NEVER ACROSS TYPES—Plant scientists have bred unusual varieties of roses, corn, chrysanthemums, etc., but never do any of their experiments go across basic types. As we study wildlife, we find the same thing: Never does one basic species change into another species.
Neither plants nor animals produce new types, nor is man able to apply special breeding techniques and produce from them something that crosses the species barrier. It just cannot be done.
Modern molecular biology with its many discoveries of DNA has added immense confirmation to the great law of heredity. Normal variations can operate, but only within a certain range specified by the DNA
for that particular type of organism. Within this range are all the possible variations to be found within each species.
HORSE AND MULE—Consider the horse. There are many types of horses: large horses, fast horses, work horses, miniature horses,—but each one is obviously a horse. Well, then, what about the mule? A mule is a cross between two species, the horse and the donkey. In a few instances such crosses between two species can occur. But it is a cross, not a crossover. The horse can reproduce more horses, the donkey can reproduce more donkeys. But when a female horse and a male donkey crossbreed, the mule that is produced is usually sterile. But in those rare instances in which a female mule does have offspring, they revert back toward the horse or donkey species. A horse and a donkey are very close to the same species, and it is only for that reason that they can crossbreed and produce a normally barren mule.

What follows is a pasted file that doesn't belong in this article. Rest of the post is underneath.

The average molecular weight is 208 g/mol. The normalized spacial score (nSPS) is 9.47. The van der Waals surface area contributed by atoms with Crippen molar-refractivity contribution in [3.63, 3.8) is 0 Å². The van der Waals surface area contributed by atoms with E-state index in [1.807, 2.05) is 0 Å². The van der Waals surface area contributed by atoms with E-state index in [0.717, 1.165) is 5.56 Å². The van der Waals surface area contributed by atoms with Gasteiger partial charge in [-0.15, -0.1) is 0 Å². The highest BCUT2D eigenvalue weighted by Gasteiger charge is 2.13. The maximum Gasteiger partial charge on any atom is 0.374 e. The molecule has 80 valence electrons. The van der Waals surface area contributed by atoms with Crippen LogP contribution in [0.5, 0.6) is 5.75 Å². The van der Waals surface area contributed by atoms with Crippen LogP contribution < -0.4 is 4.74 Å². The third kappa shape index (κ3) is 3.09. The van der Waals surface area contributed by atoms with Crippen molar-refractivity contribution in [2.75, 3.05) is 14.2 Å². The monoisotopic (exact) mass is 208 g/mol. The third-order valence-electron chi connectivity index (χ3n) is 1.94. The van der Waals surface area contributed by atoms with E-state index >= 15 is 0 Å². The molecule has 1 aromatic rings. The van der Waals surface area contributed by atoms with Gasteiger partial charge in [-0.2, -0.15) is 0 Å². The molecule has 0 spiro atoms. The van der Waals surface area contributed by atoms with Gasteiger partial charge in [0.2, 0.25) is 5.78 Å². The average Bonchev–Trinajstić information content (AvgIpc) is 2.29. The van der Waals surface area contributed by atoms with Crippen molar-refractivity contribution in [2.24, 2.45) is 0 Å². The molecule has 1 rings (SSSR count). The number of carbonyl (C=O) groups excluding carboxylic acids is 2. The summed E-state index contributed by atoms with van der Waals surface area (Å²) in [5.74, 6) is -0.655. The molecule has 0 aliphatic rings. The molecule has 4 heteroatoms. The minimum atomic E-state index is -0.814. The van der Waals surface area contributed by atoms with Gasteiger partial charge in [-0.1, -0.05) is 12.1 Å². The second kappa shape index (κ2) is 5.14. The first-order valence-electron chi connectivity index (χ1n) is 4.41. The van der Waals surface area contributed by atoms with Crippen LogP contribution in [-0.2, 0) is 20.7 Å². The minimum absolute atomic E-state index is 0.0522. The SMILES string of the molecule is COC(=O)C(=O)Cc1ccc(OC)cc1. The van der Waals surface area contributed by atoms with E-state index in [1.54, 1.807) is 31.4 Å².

There are several instances in which similar species are crossbred:
"Domestic and wild animals have produced interesting and sometimes useful (to man) hybrids. Successful crosses have been made between cattle and bison ('bee-falo'), turkeys and chickens ('turkens') and horses and zebras. Usually, the male offspring of these unions are sterile, and the females are either sterile, show reduced fertility or produce offspring that do not live long."— *R. Milner, Encyclopedia of Evolution (1990), p. 231.
DNA, THE BARRIER—Genetic scientists tell us that all variation occurs in living things only within each type, and never from one type to another. It is the complicated DNA code within each plant and animal type that erects the great wall, which cannot be crossed.
There is no evidence that at any time, in all the history of the world, even one new true species has formed from other species. Yet evolutionary teachings require that such dramatic new changes would
FIVE TYPES OF EYES—Each of these eyes are totally different than the others, and evolutionists say each evolved separately. The Compound Eye is most commonly found in insects and provides maximum visibility in such a tiny creature. The Scallop Eye of bivalve mollusks is many eyes on the edges of the clam shells. Light hits a mirror-coated back which reflects it onto a concave retina, next to the lens. The Macruran Eye is one of three different types of compound eyes. Hundreds of mirror-lined tubes reflect the light onto a central area. The Octopus Eye is similar to the Human Eye, but instead of changing the shape of the lens, it changes the distance between the lens and the retina. The Human Eye, of course, is also quite complicated.
Was this article helpful?